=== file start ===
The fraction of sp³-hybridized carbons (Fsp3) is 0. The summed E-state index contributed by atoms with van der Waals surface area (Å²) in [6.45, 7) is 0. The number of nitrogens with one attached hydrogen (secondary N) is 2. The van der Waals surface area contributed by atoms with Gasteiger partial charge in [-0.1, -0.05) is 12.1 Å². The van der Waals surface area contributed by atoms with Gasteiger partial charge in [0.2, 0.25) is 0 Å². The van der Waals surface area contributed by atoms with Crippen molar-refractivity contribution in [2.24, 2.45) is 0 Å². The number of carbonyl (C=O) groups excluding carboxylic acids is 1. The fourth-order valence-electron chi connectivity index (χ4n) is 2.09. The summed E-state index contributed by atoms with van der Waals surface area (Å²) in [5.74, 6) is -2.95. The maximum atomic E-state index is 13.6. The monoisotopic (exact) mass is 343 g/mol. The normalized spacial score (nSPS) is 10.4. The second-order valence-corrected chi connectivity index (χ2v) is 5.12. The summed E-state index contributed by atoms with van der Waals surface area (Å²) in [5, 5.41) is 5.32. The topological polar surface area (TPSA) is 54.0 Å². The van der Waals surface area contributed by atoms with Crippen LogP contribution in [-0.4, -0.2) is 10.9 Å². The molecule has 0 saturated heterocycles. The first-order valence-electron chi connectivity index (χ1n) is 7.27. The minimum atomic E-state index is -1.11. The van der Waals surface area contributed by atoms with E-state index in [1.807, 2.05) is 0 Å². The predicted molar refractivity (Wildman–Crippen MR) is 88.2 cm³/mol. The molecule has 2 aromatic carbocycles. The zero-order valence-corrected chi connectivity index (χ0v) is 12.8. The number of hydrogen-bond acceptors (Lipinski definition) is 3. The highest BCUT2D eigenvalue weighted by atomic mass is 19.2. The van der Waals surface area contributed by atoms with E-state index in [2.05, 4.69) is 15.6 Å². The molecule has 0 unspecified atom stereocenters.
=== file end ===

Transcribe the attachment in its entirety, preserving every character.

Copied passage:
The fraction of sp³-hybridized carbons (Fsp3) is 0. The summed E-state index contributed by atoms with van der Waals surface area (Å²) in [6.45, 7) is 0. The number of nitrogens with one attached hydrogen (secondary N) is 2. The van der Waals surface area contributed by atoms with Gasteiger partial charge in [-0.1, -0.05) is 12.1 Å². The van der Waals surface area contributed by atoms with Gasteiger partial charge in [0.2, 0.25) is 0 Å². The van der Waals surface area contributed by atoms with Crippen molar-refractivity contribution in [2.24, 2.45) is 0 Å². The number of carbonyl (C=O) groups excluding carboxylic acids is 1. The fourth-order valence-electron chi connectivity index (χ4n) is 2.09. The summed E-state index contributed by atoms with van der Waals surface area (Å²) in [5.74, 6) is -2.95. The maximum atomic E-state index is 13.6. The monoisotopic (exact) mass is 343 g/mol. The normalized spacial score (nSPS) is 10.4. The second-order valence-corrected chi connectivity index (χ2v) is 5.12. The summed E-state index contributed by atoms with van der Waals surface area (Å²) in [5, 5.41) is 5.32. The topological polar surface area (TPSA) is 54.0 Å². The van der Waals surface area contributed by atoms with Crippen LogP contribution in [-0.4, -0.2) is 10.9 Å². The molecule has 0 saturated heterocycles. The first-order valence-electron chi connectivity index (χ1n) is 7.27. The minimum atomic E-state index is -1.11. The van der Waals surface area contributed by atoms with E-state index in [1.807, 2.05) is 0 Å². The predicted molar refractivity (Wildman–Crippen MR) is 88.2 cm³/mol. The molecule has 2 aromatic carbocycles. The zero-order valence-corrected chi connectivity index (χ0v) is 12.8. The number of hydrogen-bond acceptors (Lipinski definition) is 3. The highest BCUT2D eigenvalue weighted by atomic mass is 19.2. The van der Waals surface area contributed by atoms with E-state index in [2.05, 4.69) is 15.6 Å². The molecule has 0 unspecified atom stereocenters.